It looks and feels just like a VNXe and it’s very easy to get around with. The only thing missing now are the VNXes. I already introduced the configuration for VNXe and the needed information for VNXe can be found under Settings on Unisphere Remote.

Adding IP address, Server Hash and Challenge Pharse on the VNXe are the only required configurations for the VNXe. Couple of minutes after adding these settings the VNXe will be visible on Unisphere Remote.

The Dashboard page is fully customizable by moving the current widgets or adding new widgets. Also new tabs can be added and customized by adding widgets on them.

By default only five devices are shown on the Dashboard but that can be changed from widget settings to 10 or 20 depending of the widget.

What is the benefit of Unisphere Remote then? It basically gives a quick overview of your VNXes showing the most/least utilized VNXe by CPU and also by capacity depending how the dashboard is configured. Unisphere Remote only gathers data that can be viewed from a single UI but the devices connected to it cannot be managed from the Remote. However, there are links to open an individual VNXe Unisphere from the Remote. So with a proper LDAP configuration VNXe management through Unisphere Remote will be seamless which is a huge benefit when managing tens or hundreds of VNXes.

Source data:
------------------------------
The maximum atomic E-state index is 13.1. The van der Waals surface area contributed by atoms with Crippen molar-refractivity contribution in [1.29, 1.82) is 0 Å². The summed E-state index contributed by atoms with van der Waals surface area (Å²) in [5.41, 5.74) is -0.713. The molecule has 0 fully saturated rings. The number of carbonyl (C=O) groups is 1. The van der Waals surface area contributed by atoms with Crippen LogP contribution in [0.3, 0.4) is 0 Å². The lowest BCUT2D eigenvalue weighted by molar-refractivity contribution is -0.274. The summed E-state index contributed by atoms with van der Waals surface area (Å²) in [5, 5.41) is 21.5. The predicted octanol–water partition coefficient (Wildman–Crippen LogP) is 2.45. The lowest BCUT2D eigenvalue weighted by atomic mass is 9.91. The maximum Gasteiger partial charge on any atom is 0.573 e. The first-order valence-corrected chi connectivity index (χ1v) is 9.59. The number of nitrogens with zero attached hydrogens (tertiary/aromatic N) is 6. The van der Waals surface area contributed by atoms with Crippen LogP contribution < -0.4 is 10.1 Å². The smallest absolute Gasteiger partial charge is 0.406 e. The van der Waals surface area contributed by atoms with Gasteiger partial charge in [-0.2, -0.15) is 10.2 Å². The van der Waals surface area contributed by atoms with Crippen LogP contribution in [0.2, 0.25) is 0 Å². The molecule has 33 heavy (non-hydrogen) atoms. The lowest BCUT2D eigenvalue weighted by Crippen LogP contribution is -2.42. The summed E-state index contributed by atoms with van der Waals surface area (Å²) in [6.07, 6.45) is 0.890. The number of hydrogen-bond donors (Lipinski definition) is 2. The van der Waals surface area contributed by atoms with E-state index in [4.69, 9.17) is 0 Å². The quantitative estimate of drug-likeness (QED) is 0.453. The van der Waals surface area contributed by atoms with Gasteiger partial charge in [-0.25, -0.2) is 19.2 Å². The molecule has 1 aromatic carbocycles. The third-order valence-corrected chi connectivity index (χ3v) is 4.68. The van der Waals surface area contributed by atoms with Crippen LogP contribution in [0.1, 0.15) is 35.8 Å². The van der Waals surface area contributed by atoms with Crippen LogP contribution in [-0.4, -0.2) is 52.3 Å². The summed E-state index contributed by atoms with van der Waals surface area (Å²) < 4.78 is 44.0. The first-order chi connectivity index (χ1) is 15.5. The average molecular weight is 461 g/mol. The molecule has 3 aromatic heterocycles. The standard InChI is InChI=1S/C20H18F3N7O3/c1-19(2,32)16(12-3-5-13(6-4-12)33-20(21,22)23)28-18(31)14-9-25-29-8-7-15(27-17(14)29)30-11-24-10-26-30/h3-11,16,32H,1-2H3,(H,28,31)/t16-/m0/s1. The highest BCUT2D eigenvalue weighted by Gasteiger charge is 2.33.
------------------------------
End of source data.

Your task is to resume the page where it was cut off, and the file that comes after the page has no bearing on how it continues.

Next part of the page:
Conclusions

After running the latest OE for a couple of days now on production I’m very happy with it, even before running as intensive tests as I have with the other versions. EMC seems to have put a lot of effort on this version. They have fixed some major issues and also added some great new features.

From the new features that I listed above I’ve mostly been concentrating on the Unisphere Remote and after using it only for a couple of days I can already see the benefit of it. Only by looking at the description of the ESRS I can also see the benefit of that as well.


VNXe 3100 performance


Earlier this year I installed a VNXe 3100 and have now done some testing with it. I have already covered the VNXe 3300 performance in a couple of my previous posts: Hands-on with VNXe 3300 Part 6: Performance and VNXe 3300 performance follow up (EFDs and RR settings). The 3100 has fewer disks than the 3300, also less memory and only two I/O ports. So I wanted to see how the 3100 would perform compared to the 3300. I ran the same Iometer tests that I ran on the 3300. In this post I will compare those results to the ones that I introduced in the previous posts. The environment is a bit different so I will quickly describe that before presenting the results.

Test environment

  • EMC VNXe 3100 (21 600GB SAS Drives)
  • Dell PE 2900 server
  • HP ProCurve 2510G
  • Two 1Gb iSCSI NICs
  • ESXi 4.1U1 / ESXi 5.0
  • Virtual Win 2008 R2 (1vCPU and 4GB memory)

Test results

I ran the tests on both ESXi 4.1 and ESXi 5.0 but the iSCSI results were very similar so I used the average of both. NFS results had some differences so I will present the results for both 4 and 5 separately. I also did the tests with and without LAG and also when changing the default RR settings. VNXe was configured with one 20 disk pool with 100GB datastore provisioned to ESXi servers. The tests were run on 20GB virtual disk on the 100GB datastore.